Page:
Overnight, a large hole has appeared on the façade of the newly renovated Georg-Emmerling-Hof - opposite Schwedenplatz. The perpetrators can also be seen: two workers, one swinging a hammer, the other resting.
The eponymous 1973 film Themroc subversively tells the story of a worker (Michel Piccoli) who resists the dreariness of his existence and, in the process, smashes the outside wall of his apartment with a sledgehammer.
The increasingly precarious housing situation of many and the covetous attacks against social housing are addressed by Themroc, the new work by the artist collective Steinbrener/Dempf & Huber.
Themroc aesthetically ties in with the idealized depictions of workers in municipal buildings. In the 1920s and 1930s in particular, a large number of artworks were created for municipal buildings that were, to a certain extent, in political harmony with the residents.
The band Attwenger on the changing situation in their current song "Leider":
(...) proles and prolettes of any gender.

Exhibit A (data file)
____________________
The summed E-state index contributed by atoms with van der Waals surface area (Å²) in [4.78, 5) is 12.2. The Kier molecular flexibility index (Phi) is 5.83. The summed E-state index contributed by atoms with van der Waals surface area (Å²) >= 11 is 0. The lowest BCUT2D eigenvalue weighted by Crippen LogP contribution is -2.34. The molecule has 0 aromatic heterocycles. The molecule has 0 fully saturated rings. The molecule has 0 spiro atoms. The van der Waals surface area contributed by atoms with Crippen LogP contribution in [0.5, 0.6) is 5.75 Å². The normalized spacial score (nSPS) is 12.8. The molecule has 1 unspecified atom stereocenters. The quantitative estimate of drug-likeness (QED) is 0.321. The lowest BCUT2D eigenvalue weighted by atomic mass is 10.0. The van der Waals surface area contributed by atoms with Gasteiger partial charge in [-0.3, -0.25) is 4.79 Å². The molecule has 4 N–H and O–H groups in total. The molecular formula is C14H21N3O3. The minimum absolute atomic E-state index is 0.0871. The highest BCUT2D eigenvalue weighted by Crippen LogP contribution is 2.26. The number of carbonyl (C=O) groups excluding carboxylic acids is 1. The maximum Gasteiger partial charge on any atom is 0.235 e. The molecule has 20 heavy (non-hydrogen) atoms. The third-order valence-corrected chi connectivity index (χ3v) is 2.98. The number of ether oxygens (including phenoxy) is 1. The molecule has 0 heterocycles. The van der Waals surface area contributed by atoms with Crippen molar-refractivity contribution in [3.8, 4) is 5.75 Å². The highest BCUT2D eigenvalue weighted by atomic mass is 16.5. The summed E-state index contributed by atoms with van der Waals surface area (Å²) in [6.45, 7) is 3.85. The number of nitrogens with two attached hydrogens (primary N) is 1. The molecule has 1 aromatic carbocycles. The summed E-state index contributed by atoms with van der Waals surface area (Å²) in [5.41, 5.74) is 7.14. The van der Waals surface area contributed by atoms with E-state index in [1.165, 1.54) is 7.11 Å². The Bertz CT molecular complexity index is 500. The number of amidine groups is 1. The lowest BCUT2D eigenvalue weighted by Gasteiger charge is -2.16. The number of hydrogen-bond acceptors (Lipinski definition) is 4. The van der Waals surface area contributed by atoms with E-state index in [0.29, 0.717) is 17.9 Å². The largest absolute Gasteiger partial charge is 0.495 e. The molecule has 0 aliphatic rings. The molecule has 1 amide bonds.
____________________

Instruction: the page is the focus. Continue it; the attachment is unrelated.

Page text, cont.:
In the past you voted for the left and now you vote for the right
In the past international solidarity
and now there is only dumb talk of identity (...)
Steinbrener/Dempf & Huber also update with their large semi-sculpture the representation of the community building inhabitant. It remains open, however, whether "Themroc" shows an act against the increasingly dramatizing housing situation, or whether here the achievements of social housing are attacked by those for whom it was actually built.
The figures of the installation are stylistically modeled on the posters and sculptures of 1920s Red Vienna. It is quite intended to unsettle the viewer as to the dating of the artwork. One could understand this as part of a self-deprecating method to lead artistic vanities ad absurdum.
The artists' collective has installed almost all of its public projects in recent years far above the heads of the viewers. Often they were small objects, like the ram on the bald head of the 42-meter-high Bismarck statue in Hamburg, but all of them played with the moment of the unbelievable. The group of workers taking their lunch break between construction cranes on a cantilevered I-beam suspended at a dizzying height above the city was as disconcerting as the tourist information mounted in a steep face of the Ötschergräben, inaccessible to any hiker.
Georg-Emmerling Hof, Obere Donaustraße 97–99, 1020 Wien
Steinbrener/Dempf & Huber is an artist collective (founded in 2005) consisting of the sculptor Christoph Steinbrener, the photographer and graphic artist Rainer Dempf and the architect Martin Huber.